Source: Socialist Republic of Vietnam
In a joint statement after the signing of the RCEP, leaders of the member countries emphasised that this is both a new and highly ambitious free trade agreement initiated by ASEAN and will contribute to enhancing the Association’s central role in regional mechanisms and frameworks, while enhancing cooperation between ASEAN and its partners.
In fact, with a market of 2.2 billion people (equivalent to 30% of the world’s population), accounting for about 30% of GDP and 28% of global trade value, the RCEP is an unprecedented regional FTA, because a diverse mix of developed and developing economies.
The RCEP consists of 20 chapters, 17 annexes and 54 schedules of commitments covering market access, rules and disciplines, and economic and technical cooperation. Member countries expect the RCEP to become a “benchmark” of new trading standards, pioneering the setting of legal standards and creating precedent for future regional trade agreements.
At the recent Asia-Pacific Economic Cooperation (APEC) Ministerial Meeting, APEC member countries highly lauded the significance of the RCEP in relation to promoting free and open trade, creating motivation for the promotion of the economic recovery, and encouraging further processes of economic integration, towards the goal of forming an overall Free Trade Area in the Asian-Pacific region.
Internationally, with high level and comprehensive regulations and standards, the RCEP has marked an important step towards an ideal legal framework for the global trading and investment system. In the context of fierce competition, even trade conflicts occurring in the world, the RCEP has created a timely push, reviving multilateralism and the global trading system.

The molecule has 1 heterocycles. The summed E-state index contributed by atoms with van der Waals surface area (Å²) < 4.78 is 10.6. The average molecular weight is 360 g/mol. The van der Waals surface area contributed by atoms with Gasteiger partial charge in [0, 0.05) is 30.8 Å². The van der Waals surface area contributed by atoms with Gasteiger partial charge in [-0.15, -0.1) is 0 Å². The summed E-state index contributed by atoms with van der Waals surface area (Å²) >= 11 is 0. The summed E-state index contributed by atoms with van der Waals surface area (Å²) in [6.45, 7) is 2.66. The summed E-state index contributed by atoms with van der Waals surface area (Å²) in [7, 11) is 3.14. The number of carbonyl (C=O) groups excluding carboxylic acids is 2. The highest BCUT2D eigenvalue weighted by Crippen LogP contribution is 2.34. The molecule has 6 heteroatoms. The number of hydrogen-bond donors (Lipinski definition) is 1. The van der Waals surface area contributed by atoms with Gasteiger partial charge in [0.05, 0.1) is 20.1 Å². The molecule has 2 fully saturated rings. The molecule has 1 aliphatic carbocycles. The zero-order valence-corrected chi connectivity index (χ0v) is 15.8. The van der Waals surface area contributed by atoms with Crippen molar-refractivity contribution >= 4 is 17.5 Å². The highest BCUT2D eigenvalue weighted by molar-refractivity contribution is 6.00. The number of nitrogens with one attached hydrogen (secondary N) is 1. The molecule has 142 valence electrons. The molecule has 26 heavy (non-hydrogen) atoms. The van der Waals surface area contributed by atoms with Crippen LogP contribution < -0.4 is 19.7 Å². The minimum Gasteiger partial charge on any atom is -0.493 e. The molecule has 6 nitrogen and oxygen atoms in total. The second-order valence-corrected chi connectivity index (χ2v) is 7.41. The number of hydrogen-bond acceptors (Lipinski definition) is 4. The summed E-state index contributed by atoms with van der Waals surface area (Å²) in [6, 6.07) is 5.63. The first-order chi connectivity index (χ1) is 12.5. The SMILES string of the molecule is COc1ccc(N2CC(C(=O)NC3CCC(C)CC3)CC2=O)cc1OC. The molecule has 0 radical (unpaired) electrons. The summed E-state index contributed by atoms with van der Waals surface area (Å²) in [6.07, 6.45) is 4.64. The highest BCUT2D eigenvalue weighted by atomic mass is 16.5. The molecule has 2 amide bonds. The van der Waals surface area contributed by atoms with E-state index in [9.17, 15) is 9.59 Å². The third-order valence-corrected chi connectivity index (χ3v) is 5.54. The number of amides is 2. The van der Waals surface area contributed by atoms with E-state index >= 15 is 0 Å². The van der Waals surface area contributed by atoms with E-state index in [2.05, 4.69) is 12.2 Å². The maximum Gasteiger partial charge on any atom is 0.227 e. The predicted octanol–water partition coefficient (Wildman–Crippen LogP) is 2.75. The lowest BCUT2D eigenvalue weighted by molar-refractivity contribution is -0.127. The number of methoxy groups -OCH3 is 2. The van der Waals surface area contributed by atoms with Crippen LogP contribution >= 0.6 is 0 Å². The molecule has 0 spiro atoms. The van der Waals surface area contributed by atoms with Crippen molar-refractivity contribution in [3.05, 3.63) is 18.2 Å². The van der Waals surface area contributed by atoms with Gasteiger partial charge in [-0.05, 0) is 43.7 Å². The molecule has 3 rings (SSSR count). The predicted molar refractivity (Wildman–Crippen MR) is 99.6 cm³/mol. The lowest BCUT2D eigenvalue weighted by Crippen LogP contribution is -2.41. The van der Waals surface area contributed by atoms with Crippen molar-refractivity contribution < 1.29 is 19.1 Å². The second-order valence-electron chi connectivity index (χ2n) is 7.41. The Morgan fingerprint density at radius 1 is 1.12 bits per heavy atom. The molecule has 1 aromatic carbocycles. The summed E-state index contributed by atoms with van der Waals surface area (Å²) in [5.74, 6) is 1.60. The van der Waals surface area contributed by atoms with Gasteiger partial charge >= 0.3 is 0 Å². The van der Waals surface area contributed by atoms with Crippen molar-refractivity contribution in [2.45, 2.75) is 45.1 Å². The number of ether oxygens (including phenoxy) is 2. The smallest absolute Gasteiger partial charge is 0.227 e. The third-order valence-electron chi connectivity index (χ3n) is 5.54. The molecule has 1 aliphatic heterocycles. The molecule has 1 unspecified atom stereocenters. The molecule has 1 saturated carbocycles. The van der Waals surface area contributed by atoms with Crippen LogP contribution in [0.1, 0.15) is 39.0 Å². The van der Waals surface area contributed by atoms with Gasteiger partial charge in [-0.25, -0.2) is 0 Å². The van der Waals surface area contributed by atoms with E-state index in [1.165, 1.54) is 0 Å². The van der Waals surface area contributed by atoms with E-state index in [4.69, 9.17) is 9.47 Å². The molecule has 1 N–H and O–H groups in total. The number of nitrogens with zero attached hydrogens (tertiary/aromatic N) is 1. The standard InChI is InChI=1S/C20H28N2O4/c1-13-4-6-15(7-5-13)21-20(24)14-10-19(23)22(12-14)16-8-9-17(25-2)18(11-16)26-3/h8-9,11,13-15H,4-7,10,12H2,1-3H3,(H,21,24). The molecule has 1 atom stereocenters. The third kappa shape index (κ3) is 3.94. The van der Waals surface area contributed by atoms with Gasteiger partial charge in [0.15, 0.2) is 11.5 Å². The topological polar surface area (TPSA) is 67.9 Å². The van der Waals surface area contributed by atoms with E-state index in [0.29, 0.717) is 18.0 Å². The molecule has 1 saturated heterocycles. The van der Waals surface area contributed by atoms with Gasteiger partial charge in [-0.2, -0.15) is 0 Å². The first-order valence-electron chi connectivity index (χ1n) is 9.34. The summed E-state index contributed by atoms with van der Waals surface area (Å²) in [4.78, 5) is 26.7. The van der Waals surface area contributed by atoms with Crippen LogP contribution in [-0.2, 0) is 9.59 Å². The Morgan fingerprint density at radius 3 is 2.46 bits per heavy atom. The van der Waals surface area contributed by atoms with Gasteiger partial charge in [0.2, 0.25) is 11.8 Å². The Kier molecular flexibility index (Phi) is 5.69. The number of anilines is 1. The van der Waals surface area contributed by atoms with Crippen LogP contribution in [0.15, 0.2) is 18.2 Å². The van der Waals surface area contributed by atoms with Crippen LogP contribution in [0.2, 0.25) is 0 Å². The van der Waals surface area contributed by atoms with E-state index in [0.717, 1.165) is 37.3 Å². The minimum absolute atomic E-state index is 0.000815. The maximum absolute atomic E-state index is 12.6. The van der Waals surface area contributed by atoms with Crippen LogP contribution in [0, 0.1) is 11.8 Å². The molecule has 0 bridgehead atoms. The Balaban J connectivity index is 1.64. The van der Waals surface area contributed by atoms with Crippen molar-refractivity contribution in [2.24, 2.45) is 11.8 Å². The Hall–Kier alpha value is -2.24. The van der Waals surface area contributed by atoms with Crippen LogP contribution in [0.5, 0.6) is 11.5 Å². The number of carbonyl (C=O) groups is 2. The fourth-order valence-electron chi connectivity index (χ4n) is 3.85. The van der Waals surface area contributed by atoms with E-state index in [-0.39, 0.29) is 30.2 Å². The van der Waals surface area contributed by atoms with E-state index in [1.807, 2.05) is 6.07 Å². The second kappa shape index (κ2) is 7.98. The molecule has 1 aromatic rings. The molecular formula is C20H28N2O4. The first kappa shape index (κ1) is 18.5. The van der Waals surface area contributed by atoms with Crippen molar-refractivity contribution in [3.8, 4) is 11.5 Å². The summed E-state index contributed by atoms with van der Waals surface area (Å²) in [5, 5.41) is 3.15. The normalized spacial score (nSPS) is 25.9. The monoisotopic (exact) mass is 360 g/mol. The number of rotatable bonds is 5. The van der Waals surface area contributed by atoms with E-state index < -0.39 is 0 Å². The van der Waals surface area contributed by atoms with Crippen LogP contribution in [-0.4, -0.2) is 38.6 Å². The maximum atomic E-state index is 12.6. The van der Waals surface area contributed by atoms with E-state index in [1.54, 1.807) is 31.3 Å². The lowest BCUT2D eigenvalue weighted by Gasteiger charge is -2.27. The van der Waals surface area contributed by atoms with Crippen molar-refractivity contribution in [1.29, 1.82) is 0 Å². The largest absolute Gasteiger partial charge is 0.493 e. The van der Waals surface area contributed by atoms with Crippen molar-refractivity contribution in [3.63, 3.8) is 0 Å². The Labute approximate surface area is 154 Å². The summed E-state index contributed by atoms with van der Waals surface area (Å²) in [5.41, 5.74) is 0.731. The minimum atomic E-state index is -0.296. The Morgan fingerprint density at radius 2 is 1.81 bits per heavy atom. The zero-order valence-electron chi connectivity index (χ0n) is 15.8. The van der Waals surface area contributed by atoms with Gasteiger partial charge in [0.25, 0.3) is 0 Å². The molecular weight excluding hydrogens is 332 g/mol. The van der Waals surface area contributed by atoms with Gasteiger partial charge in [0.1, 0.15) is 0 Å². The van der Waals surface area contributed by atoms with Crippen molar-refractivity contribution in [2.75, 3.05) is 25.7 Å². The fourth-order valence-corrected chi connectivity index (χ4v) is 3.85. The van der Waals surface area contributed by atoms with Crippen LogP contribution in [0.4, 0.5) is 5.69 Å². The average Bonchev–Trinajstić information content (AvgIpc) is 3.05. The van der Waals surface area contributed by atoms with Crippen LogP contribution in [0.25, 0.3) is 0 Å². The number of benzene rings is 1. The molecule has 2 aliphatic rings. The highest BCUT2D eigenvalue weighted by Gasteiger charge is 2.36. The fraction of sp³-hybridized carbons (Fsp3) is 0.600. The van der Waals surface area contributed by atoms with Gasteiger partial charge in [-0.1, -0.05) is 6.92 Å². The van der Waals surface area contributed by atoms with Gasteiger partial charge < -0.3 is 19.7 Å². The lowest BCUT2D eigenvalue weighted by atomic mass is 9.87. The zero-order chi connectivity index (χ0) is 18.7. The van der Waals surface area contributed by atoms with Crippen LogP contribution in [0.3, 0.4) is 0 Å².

Many experts agree that as the most important trade agreement since the World Trade Organisation (WTO) was born in 1994, the RCEP is of great importance, creating momentum for economic recovery efforts after the COVID-19 pandemic. And more importantly, this new generation FTA will redraw the “economic and strategic map” in Asia, and even more broadly, in the Indo-Pacific region.
Many comments from international media emphasised that the “Asian Century” has now fully arrived with the signing of the RCEP. The major factor that continues to pull the focus of the world economy towards Asia is intra-regional trade. The total value of trade among Asian countries has reached US$26.2 trillion, greater than the level of both Europe and North America combined. With 15 member economies, including some of the world’s biggest economic powers such as China and Japan and the continuing expansion of another major economy, India, the RCEP is a solid foundation for Asian internal trade to grow even more rapidly.
Together with the Comprehensive and Progressive Agreement for Trans-Pacific Partnership (CPTPP) that came into effect, the RCEP turns Asia-Pacific into a confluence point for modern and high-quality multilateral FTAs. At the same time, the fact that the 15 RCEP economies form the largest free trade bloc in the world also puts pressure on stagnant multilateral trade processes.
The U.S. Chamber of Commerce said in a recent statement that it is concerned that the US is being left behind as economic integration accelerates across the Asia-Pacific region, and when the US is standing outside both of the world’s fastest growing trade groups, CPTPP and RCEP.
Experts also warned, the RCEP is a “wake-up call” with the European Union (EU), when the world’s largest FTA creates a new centre of trade power without the participation of either the US and the EU. Therefore, in order not to fall behind, the EU cannot continue to delay its completion of free trade negotiations as with the Southern Common Market (MERCOSUR) or with Canada and the US.
Not only opening up opportunities to increase intra-regional trade exchange, the RCEP has also created new impetus for multilateral trade processes, and encouraged external partners to cooperate, and contribute to development and economic integration in the Asia-Pacific region.